Amid Kabul Takeover, Kashmir is Back to Buzz
In the din over the Kabul coup, analysts are locking horns over the long-predicted change in the strife region.
The day Taliban entered the Presidential palace in Afghanistan capital and heralded a new era in the war-torn country, Ayesha Siddiqa, an expert on military affairs, said what strategists and security experts had long predicted: “After victory in Kabul JeM [Jaise-e-Muhammad] has started to talk about Kashmir again. Looks like after the 2 victories: USSR & US, now it is India’s turn.”
This telling tweet came after the defiant vice president of Afghanistan and an ideologue of Ahmad Shah Massoud, Amrullah Saleh accused Islamabad of sending fighters to overthrow Ashraf Ghani government. Believed to be in his idol’s Panjshir den, Saleh has declared himself as a caretaker president of Afghanistan and is now bracing up for the new Great Game ostensibly casting shadows on another restive region.
In the backdrop of these overriding scenes in Pakistan’s “strategic depth”, Ayesha Siddiqa’s military take drew instant reactions from the Indian security apparatus. “We are no more the nation in the making Ma’am,” Ankita Sharma, IPS officer, said.
“Also, we are not USA/ UK, giving protection to other nation for the so-called “world peace”. We are INDIA in INDIAN soil.”
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In Kashmir, the newsman who reportedly broke the news of the 1999 Kargil War soon came up with his insightful take on the rise of the Taliban on the Kabul throne and its possible upshot on the pending dispute.
American exit from Afghanistan will impact Kashmir as the Russian exit did in 1989, argued Ahmed Ali Fayyaz, Kashmir’s seasoned scribe.
“In 1989, Afghan guerrillas defeated Russia with America’s help. Now Taliban have defeated America with America’s help. All US allies will be seen as ‘losers’. A new spell of militancy is imminent,” he said.
“Errors in India’s home and foreign policies are innumerable. Relying on Americans will prove more dangerous than a tactical licence to separatism and tarnishing democracy with religious majoritarianism.”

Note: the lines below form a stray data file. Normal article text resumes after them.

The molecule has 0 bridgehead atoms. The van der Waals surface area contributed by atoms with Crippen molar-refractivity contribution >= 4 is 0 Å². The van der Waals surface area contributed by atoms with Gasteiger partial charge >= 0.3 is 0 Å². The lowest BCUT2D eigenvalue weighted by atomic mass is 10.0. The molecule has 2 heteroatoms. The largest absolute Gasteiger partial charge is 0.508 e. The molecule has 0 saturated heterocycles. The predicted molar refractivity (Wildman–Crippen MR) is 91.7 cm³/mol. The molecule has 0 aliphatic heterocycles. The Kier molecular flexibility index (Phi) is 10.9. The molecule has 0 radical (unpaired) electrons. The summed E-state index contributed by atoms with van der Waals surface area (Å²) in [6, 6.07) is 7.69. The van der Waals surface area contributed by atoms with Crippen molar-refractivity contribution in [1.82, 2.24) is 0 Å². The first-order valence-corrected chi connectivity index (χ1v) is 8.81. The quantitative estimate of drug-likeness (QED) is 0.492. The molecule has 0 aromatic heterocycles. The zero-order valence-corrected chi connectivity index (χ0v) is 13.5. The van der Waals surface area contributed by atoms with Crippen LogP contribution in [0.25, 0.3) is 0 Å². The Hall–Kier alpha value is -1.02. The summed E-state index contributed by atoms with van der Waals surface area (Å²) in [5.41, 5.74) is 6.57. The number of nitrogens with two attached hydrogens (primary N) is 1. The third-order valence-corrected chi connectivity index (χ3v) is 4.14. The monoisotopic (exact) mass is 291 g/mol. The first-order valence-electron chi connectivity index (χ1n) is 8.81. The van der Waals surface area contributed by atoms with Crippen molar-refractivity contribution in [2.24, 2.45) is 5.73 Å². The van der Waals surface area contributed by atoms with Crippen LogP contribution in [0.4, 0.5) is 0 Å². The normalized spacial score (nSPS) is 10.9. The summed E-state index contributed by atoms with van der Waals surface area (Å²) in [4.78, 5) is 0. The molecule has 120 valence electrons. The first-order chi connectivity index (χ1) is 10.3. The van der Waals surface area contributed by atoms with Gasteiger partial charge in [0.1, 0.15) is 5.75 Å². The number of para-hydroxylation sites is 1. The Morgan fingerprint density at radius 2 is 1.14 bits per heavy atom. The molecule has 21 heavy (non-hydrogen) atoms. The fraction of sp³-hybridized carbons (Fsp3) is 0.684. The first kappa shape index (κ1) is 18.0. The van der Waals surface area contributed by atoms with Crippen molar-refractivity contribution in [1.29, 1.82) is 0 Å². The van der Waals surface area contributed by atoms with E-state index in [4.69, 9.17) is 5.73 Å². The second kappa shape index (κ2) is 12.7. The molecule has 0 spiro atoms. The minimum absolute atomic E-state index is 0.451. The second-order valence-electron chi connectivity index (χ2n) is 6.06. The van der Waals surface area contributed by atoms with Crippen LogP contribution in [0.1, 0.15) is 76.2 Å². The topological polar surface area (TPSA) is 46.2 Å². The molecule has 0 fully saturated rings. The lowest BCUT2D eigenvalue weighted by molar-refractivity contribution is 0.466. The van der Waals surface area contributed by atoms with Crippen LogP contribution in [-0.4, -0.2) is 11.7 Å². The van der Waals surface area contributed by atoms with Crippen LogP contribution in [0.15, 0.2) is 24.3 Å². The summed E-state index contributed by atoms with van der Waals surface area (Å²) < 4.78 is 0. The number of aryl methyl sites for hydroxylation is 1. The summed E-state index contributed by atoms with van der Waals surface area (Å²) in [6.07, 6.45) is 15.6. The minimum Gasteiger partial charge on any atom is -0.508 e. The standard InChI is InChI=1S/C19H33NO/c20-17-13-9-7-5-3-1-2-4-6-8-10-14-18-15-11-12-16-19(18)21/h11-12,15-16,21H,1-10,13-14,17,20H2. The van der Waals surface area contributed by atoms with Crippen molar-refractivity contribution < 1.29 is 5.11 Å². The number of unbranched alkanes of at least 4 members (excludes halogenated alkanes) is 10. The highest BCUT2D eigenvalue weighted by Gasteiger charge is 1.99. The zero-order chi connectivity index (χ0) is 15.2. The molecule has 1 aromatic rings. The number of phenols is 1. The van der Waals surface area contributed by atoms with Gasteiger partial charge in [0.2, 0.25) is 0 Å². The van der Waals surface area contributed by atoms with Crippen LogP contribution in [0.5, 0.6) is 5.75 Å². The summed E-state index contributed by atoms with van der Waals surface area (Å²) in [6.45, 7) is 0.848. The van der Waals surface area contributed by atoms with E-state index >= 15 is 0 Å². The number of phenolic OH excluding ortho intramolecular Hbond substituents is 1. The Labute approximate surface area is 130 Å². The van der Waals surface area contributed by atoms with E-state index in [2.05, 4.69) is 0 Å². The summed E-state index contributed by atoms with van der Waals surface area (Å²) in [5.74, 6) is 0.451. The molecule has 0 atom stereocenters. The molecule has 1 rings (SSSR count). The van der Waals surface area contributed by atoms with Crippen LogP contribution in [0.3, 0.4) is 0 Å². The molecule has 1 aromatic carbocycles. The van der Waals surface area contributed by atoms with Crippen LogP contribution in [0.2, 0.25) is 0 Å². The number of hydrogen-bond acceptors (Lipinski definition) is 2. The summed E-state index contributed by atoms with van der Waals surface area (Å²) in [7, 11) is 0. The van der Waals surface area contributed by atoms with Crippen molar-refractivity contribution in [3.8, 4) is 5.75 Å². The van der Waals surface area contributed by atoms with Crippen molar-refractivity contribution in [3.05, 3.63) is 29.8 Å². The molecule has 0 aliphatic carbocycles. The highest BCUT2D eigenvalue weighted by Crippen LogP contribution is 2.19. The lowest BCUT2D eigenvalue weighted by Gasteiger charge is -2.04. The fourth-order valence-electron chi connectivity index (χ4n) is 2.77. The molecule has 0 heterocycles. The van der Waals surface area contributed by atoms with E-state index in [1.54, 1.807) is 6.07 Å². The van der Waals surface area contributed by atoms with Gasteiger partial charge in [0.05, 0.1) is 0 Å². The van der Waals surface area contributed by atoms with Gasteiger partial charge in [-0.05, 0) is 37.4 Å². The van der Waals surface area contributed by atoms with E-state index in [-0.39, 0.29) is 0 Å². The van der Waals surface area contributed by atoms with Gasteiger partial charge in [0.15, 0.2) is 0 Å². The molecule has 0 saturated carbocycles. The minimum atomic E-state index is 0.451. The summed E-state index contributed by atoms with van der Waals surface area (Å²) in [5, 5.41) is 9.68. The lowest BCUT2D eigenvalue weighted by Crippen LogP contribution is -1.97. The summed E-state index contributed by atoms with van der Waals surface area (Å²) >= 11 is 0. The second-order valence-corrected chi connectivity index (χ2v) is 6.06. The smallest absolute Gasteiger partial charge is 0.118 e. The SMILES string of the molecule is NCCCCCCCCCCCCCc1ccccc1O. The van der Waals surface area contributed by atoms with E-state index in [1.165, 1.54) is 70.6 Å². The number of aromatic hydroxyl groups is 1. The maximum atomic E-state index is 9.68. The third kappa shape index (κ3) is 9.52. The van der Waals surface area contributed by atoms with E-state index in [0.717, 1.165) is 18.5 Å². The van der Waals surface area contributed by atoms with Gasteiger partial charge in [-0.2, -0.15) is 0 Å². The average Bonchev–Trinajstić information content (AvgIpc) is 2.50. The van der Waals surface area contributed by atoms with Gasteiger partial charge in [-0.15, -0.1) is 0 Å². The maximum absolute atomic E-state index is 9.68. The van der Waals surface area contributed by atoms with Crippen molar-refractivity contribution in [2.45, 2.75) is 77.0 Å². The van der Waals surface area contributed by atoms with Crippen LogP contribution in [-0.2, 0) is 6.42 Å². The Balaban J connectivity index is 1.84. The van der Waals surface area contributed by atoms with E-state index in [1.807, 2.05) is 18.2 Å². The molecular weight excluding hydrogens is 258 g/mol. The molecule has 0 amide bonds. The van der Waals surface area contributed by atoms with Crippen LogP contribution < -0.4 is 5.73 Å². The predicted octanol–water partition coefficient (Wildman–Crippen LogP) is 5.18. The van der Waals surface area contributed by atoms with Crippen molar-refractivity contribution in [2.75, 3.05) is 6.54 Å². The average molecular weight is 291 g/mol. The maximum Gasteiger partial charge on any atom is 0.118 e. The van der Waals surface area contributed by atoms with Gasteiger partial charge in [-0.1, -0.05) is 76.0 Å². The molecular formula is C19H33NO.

With one error, the scribe said, 20 billion dollars of the Indian taxpayers’ money have gone down the drain in Afghanistan. This money, he argued, would have made Delhi into New York or Kashmir into a Singapore.
“But the real thing, the sense of defeat and victory, and its consequences are immeasurable, unquantifiable,” he said.
“Sense of Pak-friendly Taliban’s victory & US-friendly India’s defeat in Afghanistan is visible among followers of militants/ separatists in Kashmir. But they are publicly tight-lipped due to post Aug-2019 situation. Had it been in 2018, there would have been celebrations on streets.”
As the debate raged on, counterarguments poured in from many Indian experts, including a Supreme Court of India lawyer. “I’ve recently visited Kashmir,” said Shashank Shekhar Jha. “I must tell you that it’s the Indian Army that is stopping Srinagar to become Kabul.”
However, many countered this argument citing the Srinagar-based army commander’s recent assertion — wherein he said the rise of Taliban is likely to cast its shadow in the valley.
Among the takers of this deduction was Prof. Ashok Swain: “After the Taliban’s takeover of Afghanistan, India’s worry should not be Kabul, but Kashmir!”
But an ex-military officer whose stint as Srinagar Corps commander saw him using “heart as a weapon” turned down Kabul’s Kashmir connection.
Syed Ata Hasnain argued that 2021 is not 1990, and that apart from the security scenario, the Indian forces have improved the ideological situation by snapping “Pakistani proxy war” linkages in the valley.
“But since the jihadi ideology is all about networks,” the former army officer said, “it’s still possibility to inspire Kashmiri youth, with the lesson of how 70 thousand Taliban force defeated 3.5 lakh Afghan army.”
But even before the Kabul takeover, the sweeping territorial gains of the Taliban had made many Indian authors inscribe some emerging pattern.
“The holy warriors who stormed Kandahar today will deluge Kashmir tomorrow,” Kapil Komireddi, author of Malevolent Republic: A Short History of the New India, said. “Enjoy the dividends of two decades of abject sucking up to America.”
Amid all this, Prof Shamika Ravi, Former Member PM’s Economic Advisory Council, asked why are Indians watching the Afghanistan crisis closely? “Because,” she said, “the U.S. presence there since 2001 had a significant impact on Kashmir.”
But while the Taliban’s predicted impact in the restive region remains to be seen, many already see the change.
In other news, the imports from the war-torn country have been severely disrupted leading to a rise in the rates of dry fruits in Jammu and Kashmir.
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